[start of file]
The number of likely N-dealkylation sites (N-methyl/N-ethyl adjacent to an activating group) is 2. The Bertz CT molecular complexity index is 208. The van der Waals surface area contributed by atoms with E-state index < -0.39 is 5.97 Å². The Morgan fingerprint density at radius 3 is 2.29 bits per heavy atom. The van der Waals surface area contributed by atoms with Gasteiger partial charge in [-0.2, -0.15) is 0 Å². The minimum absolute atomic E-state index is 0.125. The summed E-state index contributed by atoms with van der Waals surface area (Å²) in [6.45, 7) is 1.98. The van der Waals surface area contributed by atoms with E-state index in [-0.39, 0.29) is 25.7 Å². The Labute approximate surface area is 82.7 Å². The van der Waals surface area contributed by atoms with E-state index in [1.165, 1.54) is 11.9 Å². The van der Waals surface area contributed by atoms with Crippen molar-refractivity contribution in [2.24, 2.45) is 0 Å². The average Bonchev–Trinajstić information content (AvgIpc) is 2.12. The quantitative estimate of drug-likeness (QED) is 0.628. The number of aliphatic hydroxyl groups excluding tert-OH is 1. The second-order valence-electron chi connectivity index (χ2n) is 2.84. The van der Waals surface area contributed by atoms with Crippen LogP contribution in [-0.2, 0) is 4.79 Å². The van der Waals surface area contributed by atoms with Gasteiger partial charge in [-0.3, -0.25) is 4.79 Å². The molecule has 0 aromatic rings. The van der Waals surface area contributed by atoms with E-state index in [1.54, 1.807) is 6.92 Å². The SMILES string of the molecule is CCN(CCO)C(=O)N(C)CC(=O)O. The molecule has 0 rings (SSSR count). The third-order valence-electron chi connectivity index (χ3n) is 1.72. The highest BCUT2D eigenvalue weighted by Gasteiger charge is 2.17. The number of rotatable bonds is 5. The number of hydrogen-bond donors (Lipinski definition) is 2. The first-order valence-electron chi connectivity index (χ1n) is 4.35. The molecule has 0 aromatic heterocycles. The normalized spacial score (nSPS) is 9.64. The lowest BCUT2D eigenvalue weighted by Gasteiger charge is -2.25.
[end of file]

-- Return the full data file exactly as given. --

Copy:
The number of likely N-dealkylation sites (N-methyl/N-ethyl adjacent to an activating group) is 2. The Bertz CT molecular complexity index is 208. The van der Waals surface area contributed by atoms with E-state index < -0.39 is 5.97 Å². The Morgan fingerprint density at radius 3 is 2.29 bits per heavy atom. The van der Waals surface area contributed by atoms with Gasteiger partial charge in [-0.2, -0.15) is 0 Å². The minimum absolute atomic E-state index is 0.125. The summed E-state index contributed by atoms with van der Waals surface area (Å²) in [6.45, 7) is 1.98. The van der Waals surface area contributed by atoms with E-state index in [-0.39, 0.29) is 25.7 Å². The Labute approximate surface area is 82.7 Å². The van der Waals surface area contributed by atoms with E-state index in [1.165, 1.54) is 11.9 Å². The van der Waals surface area contributed by atoms with Crippen molar-refractivity contribution in [2.24, 2.45) is 0 Å². The average Bonchev–Trinajstić information content (AvgIpc) is 2.12. The quantitative estimate of drug-likeness (QED) is 0.628. The number of aliphatic hydroxyl groups excluding tert-OH is 1. The second-order valence-electron chi connectivity index (χ2n) is 2.84. The van der Waals surface area contributed by atoms with Crippen LogP contribution in [-0.2, 0) is 4.79 Å². The van der Waals surface area contributed by atoms with Gasteiger partial charge in [-0.3, -0.25) is 4.79 Å². The molecule has 0 aromatic rings. The van der Waals surface area contributed by atoms with E-state index in [1.54, 1.807) is 6.92 Å². The SMILES string of the molecule is CCN(CCO)C(=O)N(C)CC(=O)O. The molecule has 0 rings (SSSR count). The third-order valence-electron chi connectivity index (χ3n) is 1.72. The highest BCUT2D eigenvalue weighted by Gasteiger charge is 2.17. The number of rotatable bonds is 5. The number of hydrogen-bond donors (Lipinski definition) is 2. The first-order valence-electron chi connectivity index (χ1n) is 4.35. The molecule has 0 aromatic heterocycles. The normalized spacial score (nSPS) is 9.64. The lowest BCUT2D eigenvalue weighted by Gasteiger charge is -2.25.